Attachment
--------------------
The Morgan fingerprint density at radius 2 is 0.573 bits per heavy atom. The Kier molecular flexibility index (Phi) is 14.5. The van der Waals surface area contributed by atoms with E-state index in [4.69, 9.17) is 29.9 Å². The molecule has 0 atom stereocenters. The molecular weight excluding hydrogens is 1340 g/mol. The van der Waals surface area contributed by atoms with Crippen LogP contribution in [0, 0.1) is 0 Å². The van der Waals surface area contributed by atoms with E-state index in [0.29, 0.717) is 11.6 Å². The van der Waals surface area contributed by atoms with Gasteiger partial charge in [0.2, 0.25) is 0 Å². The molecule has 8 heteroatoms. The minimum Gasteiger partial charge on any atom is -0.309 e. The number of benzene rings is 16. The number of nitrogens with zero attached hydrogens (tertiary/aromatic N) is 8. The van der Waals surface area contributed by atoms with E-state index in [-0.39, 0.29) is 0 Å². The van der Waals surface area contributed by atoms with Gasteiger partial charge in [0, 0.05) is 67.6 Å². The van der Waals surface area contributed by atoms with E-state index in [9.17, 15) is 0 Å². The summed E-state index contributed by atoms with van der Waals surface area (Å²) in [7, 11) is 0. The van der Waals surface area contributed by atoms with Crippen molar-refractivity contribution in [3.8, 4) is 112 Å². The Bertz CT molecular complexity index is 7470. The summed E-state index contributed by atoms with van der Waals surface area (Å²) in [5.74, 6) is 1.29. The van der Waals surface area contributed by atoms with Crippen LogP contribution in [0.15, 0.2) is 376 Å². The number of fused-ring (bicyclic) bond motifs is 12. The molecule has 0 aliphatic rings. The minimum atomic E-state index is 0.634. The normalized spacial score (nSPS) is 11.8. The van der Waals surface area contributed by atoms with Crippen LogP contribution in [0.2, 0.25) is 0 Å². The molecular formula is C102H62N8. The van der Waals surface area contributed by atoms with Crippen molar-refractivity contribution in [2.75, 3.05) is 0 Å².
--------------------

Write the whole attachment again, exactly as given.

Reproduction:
The Morgan fingerprint density at radius 2 is 0.573 bits per heavy atom. The Kier molecular flexibility index (Phi) is 14.5. The van der Waals surface area contributed by atoms with E-state index in [4.69, 9.17) is 29.9 Å². The molecule has 0 atom stereocenters. The molecular weight excluding hydrogens is 1340 g/mol. The van der Waals surface area contributed by atoms with Crippen LogP contribution in [0, 0.1) is 0 Å². The van der Waals surface area contributed by atoms with E-state index in [0.29, 0.717) is 11.6 Å². The van der Waals surface area contributed by atoms with Gasteiger partial charge in [0.2, 0.25) is 0 Å². The molecule has 8 heteroatoms. The minimum Gasteiger partial charge on any atom is -0.309 e. The number of benzene rings is 16. The number of nitrogens with zero attached hydrogens (tertiary/aromatic N) is 8. The van der Waals surface area contributed by atoms with E-state index in [-0.39, 0.29) is 0 Å². The van der Waals surface area contributed by atoms with Gasteiger partial charge in [0, 0.05) is 67.6 Å². The van der Waals surface area contributed by atoms with E-state index in [9.17, 15) is 0 Å². The summed E-state index contributed by atoms with van der Waals surface area (Å²) in [7, 11) is 0. The van der Waals surface area contributed by atoms with Crippen molar-refractivity contribution in [3.8, 4) is 112 Å². The Bertz CT molecular complexity index is 7470. The summed E-state index contributed by atoms with van der Waals surface area (Å²) in [5.74, 6) is 1.29. The van der Waals surface area contributed by atoms with Crippen LogP contribution in [0.15, 0.2) is 376 Å². The number of fused-ring (bicyclic) bond motifs is 12. The molecule has 0 aliphatic rings. The minimum atomic E-state index is 0.634. The normalized spacial score (nSPS) is 11.8. The van der Waals surface area contributed by atoms with Crippen LogP contribution in [0.2, 0.25) is 0 Å². The molecular formula is C102H62N8. The van der Waals surface area contributed by atoms with Crippen molar-refractivity contribution in [2.75, 3.05) is 0 Å².